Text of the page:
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Did colonization matter for growth? An empirical exploration into the historical causes of Africa's underdevelopment

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  • Graziella Bertocchi
  • Fabio Canova

Abstract

We investigate the impact of 20th--century European colonization on growth in Africa. We find that in the 1960--88 period growth has been faster for dependencies than for colonies; for British and French colonies than for Portuguese, Belgian and Italian ones; and for countries with less economic penetration during the colonial period. On average, African growth accelerates after decolonization. Proxies for colonial heritage add explanatory power to growth regressions and make indicators for human capital, political and ethnic instability lose significance. Colonial variables capture the same effects of a sub--Saharan dummy and reduce its significance when jointly included in a cross sectional regression with 98 countries.

Suggested Citation

  • Graziella Bertocchi & Fabio Canova, 1996. "Did colonization matter for growth? An empirical exploration into the historical causes of Africa's underdevelopment," Economics Working Papers 202, Department of Economics and Business, Universitat Pompeu Fabra.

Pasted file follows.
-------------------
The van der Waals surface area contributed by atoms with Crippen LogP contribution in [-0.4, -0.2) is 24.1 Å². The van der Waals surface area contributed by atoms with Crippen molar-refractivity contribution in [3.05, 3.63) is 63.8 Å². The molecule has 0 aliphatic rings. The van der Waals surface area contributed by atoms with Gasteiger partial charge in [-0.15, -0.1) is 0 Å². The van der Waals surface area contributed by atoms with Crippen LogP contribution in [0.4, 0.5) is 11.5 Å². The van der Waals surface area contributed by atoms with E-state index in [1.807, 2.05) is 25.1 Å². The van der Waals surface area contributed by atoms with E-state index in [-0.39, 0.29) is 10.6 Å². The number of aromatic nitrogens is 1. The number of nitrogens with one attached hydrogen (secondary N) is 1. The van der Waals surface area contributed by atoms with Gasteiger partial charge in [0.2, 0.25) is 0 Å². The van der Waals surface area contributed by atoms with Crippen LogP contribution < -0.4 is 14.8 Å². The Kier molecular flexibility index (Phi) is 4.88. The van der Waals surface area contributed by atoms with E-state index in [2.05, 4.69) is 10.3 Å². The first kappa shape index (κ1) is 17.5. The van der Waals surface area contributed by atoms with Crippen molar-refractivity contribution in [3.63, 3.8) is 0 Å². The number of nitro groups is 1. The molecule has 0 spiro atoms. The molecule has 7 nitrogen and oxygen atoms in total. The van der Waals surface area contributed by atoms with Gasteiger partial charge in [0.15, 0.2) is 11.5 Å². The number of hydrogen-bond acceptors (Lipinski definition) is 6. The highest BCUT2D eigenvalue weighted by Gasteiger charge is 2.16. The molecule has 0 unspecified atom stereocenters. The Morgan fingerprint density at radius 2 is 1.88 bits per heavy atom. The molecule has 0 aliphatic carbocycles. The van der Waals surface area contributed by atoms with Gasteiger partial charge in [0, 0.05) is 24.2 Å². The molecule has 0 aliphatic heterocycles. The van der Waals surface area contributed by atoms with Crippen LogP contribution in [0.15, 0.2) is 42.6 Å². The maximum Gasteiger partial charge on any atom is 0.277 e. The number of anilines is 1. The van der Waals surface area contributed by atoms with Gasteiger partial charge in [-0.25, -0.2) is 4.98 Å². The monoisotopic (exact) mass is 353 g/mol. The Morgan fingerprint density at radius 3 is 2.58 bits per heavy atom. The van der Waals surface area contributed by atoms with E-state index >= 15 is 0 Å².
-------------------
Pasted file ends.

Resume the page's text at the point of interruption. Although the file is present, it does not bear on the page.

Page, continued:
• Handle: RePEc:upf:upfgen:202
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    More about this item

    Keywords

    Colonization; growth; Africa;
    All these keywords.

    JEL classification:

    • E00 - Macroeconomics and Monetary Economics - - General - - - General
    • O40 - Economic Development, Innovation, Technological Change, and Growth - - Economic Growth and Aggregate Productivity - - - General
    • Q32 - Agricultural and Natural Resource Economics; Environmental and Ecological Economics - - Nonrenewable Resources and Conservation - - - Exhaustible Resources and Economic Development
    • N10 - Economic History - - Macroeconomics and Monetary Economics; Industrial Structure; Growth; Fluctuations - - - General, International, or Comparative

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